The butterfly was actually hanging upside down on a drooping milkweed flower, but looking at the image as I shot it, it just didn’t look right, so I rotated it. It still doesn’t look quite right, but at least it doesn’t give me vertigo looking at it. ๐Ÿ˜‰

We reached the spot where the spotted bee balm grows.

Spotted bee balm

Spotted bee balm

The flowers weren’t much farther along than last week, but I did capture this wasp or bee feeding on either the nectar or pollen.

Wasp on spotted bee balm

Wasp on spotted bee balm

Wasp on spotted bee balm

Wasp on spotted bee balm

And, I tried for a good photo of the actual flowers.

Spotted bee balm

Spotted bee balm

The tripod wasn’t a complete waste of energy for Judy to have carried it, I used the case as a background for this shot to help make this grass stand out from a boring background.

Unknown grass flower

Unknown grass flower

Continuing on, Judy pointed these tiny mushrooms out to me, the heads of them were only about a half an inch (12 mm) in diameter.

Orange mushrooms

Orange mushrooms

I cropped this next one down, and I can see a tiny insect on the mushroom.

Orange mushroom

Orange mushroom

You may not have been able to see the insect with the smaller size of the photos here, but it’s on the left third of the head of the mushroom. I’m not sure, but I think that what look to be crystals or spots of lighter color in the mushroom are grains of sand. I’m loving the Tokina macro lens!

I also used it for these two photos.

Unidentified mushroom

Unidentified mushroom

Lichens and mosses

Lichens and mosses

But, I should have switched to the new 10-18 mm lens for that last one. I wasn’t trying to get super close, I was going for the vibrant colors, which I almost got, but the short depth of field of the macro lens means some of what’s in the photo is out of focus, detracting from the quality of the image. With the close focusing ability of the wide-angle lens, it would have been a better choice of lenses. I almost went back to re-shoot that, but didn’t want to take the time, silly me.

Here’s a few more photos that need no explanation.

Unidentified round flower

Button bush

Orange mushroom

Orange mushroom

Black jelly mold?

Black jelly mold?

Beetle on a lilypad

Beetle on a lily pad

Here’s an image where my one track mind took over again. I saw this bee balm and knew how I could capture it almost instantly.

Bee balm

Bee balm

I love the lighting in that shot.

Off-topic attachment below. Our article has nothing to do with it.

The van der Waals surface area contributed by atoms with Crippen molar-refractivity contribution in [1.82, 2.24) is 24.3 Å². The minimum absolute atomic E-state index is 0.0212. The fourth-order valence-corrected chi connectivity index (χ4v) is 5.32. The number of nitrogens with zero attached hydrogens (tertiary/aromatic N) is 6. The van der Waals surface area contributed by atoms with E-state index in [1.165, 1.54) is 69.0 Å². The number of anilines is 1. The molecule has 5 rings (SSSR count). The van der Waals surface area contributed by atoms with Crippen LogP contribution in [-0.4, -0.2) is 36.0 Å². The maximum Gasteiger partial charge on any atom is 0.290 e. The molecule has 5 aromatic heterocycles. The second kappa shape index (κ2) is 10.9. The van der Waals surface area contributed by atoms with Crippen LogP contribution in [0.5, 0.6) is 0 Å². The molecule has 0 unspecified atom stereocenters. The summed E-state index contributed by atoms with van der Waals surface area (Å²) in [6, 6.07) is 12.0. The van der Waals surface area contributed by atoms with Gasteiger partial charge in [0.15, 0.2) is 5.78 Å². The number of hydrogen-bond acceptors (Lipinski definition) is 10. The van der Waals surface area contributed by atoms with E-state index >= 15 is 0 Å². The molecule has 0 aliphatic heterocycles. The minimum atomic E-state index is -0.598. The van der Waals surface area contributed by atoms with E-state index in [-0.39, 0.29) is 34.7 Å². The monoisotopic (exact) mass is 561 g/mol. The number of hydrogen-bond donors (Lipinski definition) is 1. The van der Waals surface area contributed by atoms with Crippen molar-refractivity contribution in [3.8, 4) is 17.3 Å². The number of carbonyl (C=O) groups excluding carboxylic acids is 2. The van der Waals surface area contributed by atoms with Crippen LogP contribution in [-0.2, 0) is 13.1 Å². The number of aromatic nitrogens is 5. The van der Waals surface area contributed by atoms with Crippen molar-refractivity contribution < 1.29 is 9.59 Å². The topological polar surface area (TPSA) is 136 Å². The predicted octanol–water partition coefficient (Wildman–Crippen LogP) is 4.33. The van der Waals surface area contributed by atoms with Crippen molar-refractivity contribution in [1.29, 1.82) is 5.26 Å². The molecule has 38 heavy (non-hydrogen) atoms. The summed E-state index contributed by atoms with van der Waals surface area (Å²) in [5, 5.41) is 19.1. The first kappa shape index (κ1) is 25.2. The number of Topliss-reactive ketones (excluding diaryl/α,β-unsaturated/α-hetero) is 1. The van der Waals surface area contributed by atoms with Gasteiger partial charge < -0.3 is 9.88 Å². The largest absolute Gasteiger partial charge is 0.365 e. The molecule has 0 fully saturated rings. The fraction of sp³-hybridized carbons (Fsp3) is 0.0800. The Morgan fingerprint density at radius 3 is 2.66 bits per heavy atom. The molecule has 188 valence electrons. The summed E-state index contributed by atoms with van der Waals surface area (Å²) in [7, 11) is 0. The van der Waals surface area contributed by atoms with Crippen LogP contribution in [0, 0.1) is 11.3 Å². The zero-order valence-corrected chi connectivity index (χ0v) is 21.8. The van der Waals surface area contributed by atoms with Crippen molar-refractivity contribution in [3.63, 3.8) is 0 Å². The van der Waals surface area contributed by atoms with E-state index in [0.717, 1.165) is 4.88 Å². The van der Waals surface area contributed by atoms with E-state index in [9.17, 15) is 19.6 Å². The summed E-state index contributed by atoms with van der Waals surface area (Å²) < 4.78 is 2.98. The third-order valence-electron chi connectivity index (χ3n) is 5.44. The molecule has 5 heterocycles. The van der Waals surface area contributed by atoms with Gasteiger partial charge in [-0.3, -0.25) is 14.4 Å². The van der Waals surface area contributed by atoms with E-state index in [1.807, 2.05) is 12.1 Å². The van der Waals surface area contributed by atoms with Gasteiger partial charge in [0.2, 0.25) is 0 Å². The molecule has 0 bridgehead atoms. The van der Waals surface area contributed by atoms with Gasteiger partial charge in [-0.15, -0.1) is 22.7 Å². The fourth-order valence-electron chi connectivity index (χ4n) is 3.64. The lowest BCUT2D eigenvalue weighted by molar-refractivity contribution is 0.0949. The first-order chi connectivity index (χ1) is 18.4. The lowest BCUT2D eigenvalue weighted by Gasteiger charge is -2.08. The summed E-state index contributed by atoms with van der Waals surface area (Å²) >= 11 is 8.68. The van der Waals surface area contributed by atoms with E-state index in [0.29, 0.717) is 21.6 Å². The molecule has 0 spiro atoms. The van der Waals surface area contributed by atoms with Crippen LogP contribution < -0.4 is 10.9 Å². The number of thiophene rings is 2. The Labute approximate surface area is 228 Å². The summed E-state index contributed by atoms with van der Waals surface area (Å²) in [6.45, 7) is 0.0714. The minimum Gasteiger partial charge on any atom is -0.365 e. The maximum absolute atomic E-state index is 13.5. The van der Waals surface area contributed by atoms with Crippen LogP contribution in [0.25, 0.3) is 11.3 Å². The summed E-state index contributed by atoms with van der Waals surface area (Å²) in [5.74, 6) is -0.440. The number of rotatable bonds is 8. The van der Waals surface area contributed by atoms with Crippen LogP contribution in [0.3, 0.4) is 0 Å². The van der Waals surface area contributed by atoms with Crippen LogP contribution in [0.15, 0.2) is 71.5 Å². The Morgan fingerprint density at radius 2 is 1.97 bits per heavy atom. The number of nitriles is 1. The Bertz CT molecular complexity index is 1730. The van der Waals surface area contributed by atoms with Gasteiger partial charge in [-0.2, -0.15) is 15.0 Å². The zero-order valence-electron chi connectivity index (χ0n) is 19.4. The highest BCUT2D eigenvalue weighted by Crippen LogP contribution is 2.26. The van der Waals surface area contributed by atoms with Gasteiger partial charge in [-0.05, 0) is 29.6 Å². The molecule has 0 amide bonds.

Judy was looking at the way that the tendrils of a vine were wrapped around the stem of the bee balm, I tried lowering the camera slightly as well as stepping back, but then I lost the lighting that I wanted for the flower itself. You can see that I was getting a few of the petals of the flower over-exposed in this next photo.

Bee balm

Bee balm

It was one of many times that I should have done two things. One, take more time explaining to Judy what I was doing and why so that I wouldn’t seem like such a jerk. Two, I should have taken more time looking the lighting over, I may have been able to get a good photo of both the flower and the vine, which would have been even better than the flower alone. But, I didn’t do either.

I did shoot a couple of dragonflies.

Dragonfly

Dragonfly

Dragonfly

Dragonfly

I found another of the orange butterflies on swamp milkweed.

Butterfly on swamp milkweed

Butterfly on swamp milkweed

This butterfly was being dive-bombed by bees or wasps, and would flinch whenever the smaller insects got close.

Butterfly on swamp milkweed being dive bombed by a wasp or bee

Butterfly on swamp milkweed being dive bombed by a wasp or bee

I tried to time a photo to see if the smaller insects were stinging the butterfly or not, but even I’m not that good. ๐Ÿ˜‰ So, another shot of the butterfly will have to do.

Butterfly on swamp milkweed

Butterfly on swamp milkweed

I was able to get a couple of photos of pickerel-weed that are better than before.

Pickerel weed

Pickerel weed

Pickerel weed

Pickerel weed

Judy pointed these out to me.

More unidentified round flowers

Bur reed

While I was sizing up this fungi for this photo.

Fungi

Fungi

And finally, as far as photos, this cardinal in jail.

Male northern cardinal in "jail"

Male northern cardinal in “jail”

It makes one wonder how birds are able to fly through the tangle of branches.

It was a very good day, and if Judy ever wants to come along again, I’d say yes in a heartbeat, as she is the first true nature lover that I’ve met in at least the last five years, other than a few of the people from the Muskegon County Nature Club. They tend to be serious birders who use spotting scopes and/or high-powered binoculars and bird from a distance, which doesn’t work out well for my efforts to photograph birds.

If you would like to read Judy’s take on the day, see photos of me crawling on my belly while shooting some of the photos in this post, or for just a good laugh, you can find a post that she did here.

That’s it for this one, except for this quote I found….

Adopt the pace of nature, her secret is patience~ Ralph Waldo Emerson

…thanks for stopping by!

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20 responses

  1. Looks like you had a fabulous day. We’ve noticed our chance encounters with fellow bloggers are very enjoyable as we always seem to have a lot in common. Great photos as unusual.

    July 16, 2014 at 3:57 pm

    • Thanks Ingrid, it was a great day! I never expected to meet any one who read my blog, but I supose that stranger things happen.